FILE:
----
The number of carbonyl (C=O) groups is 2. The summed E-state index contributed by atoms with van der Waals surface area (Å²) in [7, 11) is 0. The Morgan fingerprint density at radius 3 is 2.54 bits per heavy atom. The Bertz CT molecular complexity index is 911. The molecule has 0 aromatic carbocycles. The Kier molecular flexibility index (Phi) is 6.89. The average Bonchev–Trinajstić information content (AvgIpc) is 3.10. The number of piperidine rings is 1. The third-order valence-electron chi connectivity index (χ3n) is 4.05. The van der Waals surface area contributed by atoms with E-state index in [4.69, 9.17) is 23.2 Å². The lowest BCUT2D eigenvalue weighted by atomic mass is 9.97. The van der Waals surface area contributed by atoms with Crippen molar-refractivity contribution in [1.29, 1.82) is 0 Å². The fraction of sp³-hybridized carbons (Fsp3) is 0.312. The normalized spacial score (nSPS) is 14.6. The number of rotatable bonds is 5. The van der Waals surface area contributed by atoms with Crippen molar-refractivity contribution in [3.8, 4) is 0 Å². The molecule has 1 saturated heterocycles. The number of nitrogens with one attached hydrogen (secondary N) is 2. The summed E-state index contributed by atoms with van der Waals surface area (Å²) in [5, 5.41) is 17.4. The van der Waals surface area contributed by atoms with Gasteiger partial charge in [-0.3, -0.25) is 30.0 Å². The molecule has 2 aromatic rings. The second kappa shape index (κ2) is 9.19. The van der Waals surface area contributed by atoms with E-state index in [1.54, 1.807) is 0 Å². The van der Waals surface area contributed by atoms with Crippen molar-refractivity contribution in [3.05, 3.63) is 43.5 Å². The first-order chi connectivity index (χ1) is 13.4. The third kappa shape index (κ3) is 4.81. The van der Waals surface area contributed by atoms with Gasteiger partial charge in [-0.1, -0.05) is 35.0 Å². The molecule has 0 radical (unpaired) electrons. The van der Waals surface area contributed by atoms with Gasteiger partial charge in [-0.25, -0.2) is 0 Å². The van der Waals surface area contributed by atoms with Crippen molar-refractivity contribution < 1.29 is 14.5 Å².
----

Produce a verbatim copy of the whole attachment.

The number of carbonyl (C=O) groups is 2. The summed E-state index contributed by atoms with van der Waals surface area (Å²) in [7, 11) is 0. The Morgan fingerprint density at radius 3 is 2.54 bits per heavy atom. The Bertz CT molecular complexity index is 911. The molecule has 0 aromatic carbocycles. The Kier molecular flexibility index (Phi) is 6.89. The average Bonchev–Trinajstić information content (AvgIpc) is 3.10. The number of piperidine rings is 1. The third-order valence-electron chi connectivity index (χ3n) is 4.05. The van der Waals surface area contributed by atoms with E-state index in [4.69, 9.17) is 23.2 Å². The lowest BCUT2D eigenvalue weighted by atomic mass is 9.97. The van der Waals surface area contributed by atoms with Crippen molar-refractivity contribution in [1.29, 1.82) is 0 Å². The fraction of sp³-hybridized carbons (Fsp3) is 0.312. The normalized spacial score (nSPS) is 14.6. The number of rotatable bonds is 5. The van der Waals surface area contributed by atoms with Crippen molar-refractivity contribution in [3.8, 4) is 0 Å². The molecule has 1 saturated heterocycles. The number of nitrogens with one attached hydrogen (secondary N) is 2. The summed E-state index contributed by atoms with van der Waals surface area (Å²) in [5, 5.41) is 17.4. The van der Waals surface area contributed by atoms with Gasteiger partial charge in [-0.3, -0.25) is 30.0 Å². The molecule has 2 aromatic rings. The second kappa shape index (κ2) is 9.19. The van der Waals surface area contributed by atoms with E-state index in [1.54, 1.807) is 0 Å². The van der Waals surface area contributed by atoms with Crippen molar-refractivity contribution in [3.05, 3.63) is 43.5 Å². The first-order chi connectivity index (χ1) is 13.4. The third kappa shape index (κ3) is 4.81. The van der Waals surface area contributed by atoms with Gasteiger partial charge in [-0.1, -0.05) is 35.0 Å². The molecule has 0 radical (unpaired) electrons. The van der Waals surface area contributed by atoms with Gasteiger partial charge in [-0.25, -0.2) is 0 Å². The van der Waals surface area contributed by atoms with Crippen molar-refractivity contribution < 1.29 is 14.5 Å².